It is possible that only very few of you have heard that the US Global Change Research Program issued an important report titled: Fourth National Climate Assessment, Vol II. The report was released the day after Thanksgiving, so I don't blame you if you didn't see it. You were probably laying on the couch, belly full of turkey. Or perhaps you were at the mall, fighting the Black Friday crowds. So, since maybe not too many people saw it, I wanted to give YOU a chance to know about this. I am sending this to you because I am your friend.
Unlike the recent UN Intergovernmental Panel on Climate Change, this new report focuses on the effects of climate change on the US.
Here are some key takeaways:
Divided in 29 chapters, it summarizes effects on communities, the economy, health, water, ecosystems, agriculture, infrastructure, oceans and coasts, air quality, tourism... Basically, every aspect of life in the US will be (or is) affected. The report also presents the expected effects by region of the US. Check out your region if you want to see a crystal ball into your (near) future.
In my view, the most interesting chapters are the two chapters on Reducing Risks through Adaptation and Emissions Mitigation.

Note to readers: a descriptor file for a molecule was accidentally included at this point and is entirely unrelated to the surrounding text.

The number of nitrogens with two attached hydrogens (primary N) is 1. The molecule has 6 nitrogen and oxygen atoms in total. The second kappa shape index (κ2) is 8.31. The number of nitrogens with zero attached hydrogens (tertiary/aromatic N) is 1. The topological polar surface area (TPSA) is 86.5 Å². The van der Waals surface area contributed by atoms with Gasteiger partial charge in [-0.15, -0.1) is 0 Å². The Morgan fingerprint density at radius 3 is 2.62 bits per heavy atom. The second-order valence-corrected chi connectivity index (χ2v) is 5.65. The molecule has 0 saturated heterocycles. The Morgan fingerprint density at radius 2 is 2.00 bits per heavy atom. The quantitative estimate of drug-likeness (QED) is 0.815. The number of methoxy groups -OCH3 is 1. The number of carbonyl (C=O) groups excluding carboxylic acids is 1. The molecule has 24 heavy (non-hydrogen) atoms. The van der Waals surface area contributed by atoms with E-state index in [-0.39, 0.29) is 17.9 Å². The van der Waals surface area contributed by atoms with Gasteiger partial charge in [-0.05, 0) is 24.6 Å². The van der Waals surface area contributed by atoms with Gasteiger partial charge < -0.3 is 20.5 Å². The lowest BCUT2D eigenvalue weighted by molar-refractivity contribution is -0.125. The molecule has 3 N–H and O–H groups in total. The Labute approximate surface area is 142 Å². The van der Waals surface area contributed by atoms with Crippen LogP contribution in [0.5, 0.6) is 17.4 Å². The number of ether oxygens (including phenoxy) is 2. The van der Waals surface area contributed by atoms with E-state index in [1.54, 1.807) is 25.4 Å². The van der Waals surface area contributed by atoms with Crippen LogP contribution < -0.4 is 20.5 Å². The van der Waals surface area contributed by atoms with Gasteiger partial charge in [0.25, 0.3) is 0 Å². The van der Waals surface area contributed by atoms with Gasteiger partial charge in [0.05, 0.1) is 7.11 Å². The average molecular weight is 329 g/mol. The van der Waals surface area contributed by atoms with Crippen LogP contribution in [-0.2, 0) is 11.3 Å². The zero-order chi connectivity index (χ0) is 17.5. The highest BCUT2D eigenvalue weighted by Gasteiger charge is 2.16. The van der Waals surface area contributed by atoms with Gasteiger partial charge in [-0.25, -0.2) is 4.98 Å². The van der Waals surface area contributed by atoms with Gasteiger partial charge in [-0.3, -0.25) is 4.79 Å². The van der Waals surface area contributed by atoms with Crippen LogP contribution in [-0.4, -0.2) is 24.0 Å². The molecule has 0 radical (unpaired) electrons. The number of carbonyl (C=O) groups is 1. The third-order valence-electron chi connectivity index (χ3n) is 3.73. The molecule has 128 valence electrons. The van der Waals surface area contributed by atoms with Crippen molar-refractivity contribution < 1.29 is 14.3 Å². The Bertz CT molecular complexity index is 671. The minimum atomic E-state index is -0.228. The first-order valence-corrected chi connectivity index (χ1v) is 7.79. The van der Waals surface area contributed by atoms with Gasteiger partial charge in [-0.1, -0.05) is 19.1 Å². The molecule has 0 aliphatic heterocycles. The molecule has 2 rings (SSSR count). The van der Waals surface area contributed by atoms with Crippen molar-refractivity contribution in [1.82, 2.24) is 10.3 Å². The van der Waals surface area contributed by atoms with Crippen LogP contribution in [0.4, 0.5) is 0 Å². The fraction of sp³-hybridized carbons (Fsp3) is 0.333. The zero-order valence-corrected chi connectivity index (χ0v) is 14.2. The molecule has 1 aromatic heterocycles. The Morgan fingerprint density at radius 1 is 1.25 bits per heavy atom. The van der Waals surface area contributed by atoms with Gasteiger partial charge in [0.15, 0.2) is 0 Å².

"Communities, governments, and businesses are working to reduce risks from and costs associated with climate change by taking action to lower greenhouse gas emissions and implement adaptation strategies. While mitigation and adaptation efforts have expanded substantially in the last four years, they do not yet approach the scale considered necessary to avoid substantial damages to the economy, environment, and human health over the coming decades."
In my interpretation, the report basically emphasizes mitigation and adaptation actions LOCALLY (state, cities, private sector), rather than (or maybe in addition to) at the federal or global levels. I wonder why...
"Mitigation and adaptation actions also present opportunities for additional benefits that are often more immediate and localized, such as improving local air quality and economies through investments in infrastructure."
Yes. Sure. It would be good to act locally to mitigate and adapt to the expected effects of climate change. Sure, let's plant more trees in New York. Let's shut down more power plants. Sure. Would these local actions result in measurable benefits at the global level? Only if many, many places do the same.
Do we really think that we will be OK as California burns, Venice disappears into the ocean, and tropical storms flood the east coast? No. It is all interconnected. As the report says:
"Extreme weather and climate-related impacts on one system can result in increased risks or failures in other critical systems, including water resources, food production and distribution, energy and transportation, public health, international trade, and national security."
Believe or don't believe. Either way, take the time to understand what is happening. Do what you can to help mitigate and adapt.
Dr. Luz Claudio is an environmental health scientist and author of the book: How to Write and Publish a Scientific Paper: The Step-by-Step Guide. She blogs about life in academia, and environmental health news. Opinions expressed on this blog are solely her own and may not reflect the opinions of her employer or colleagues.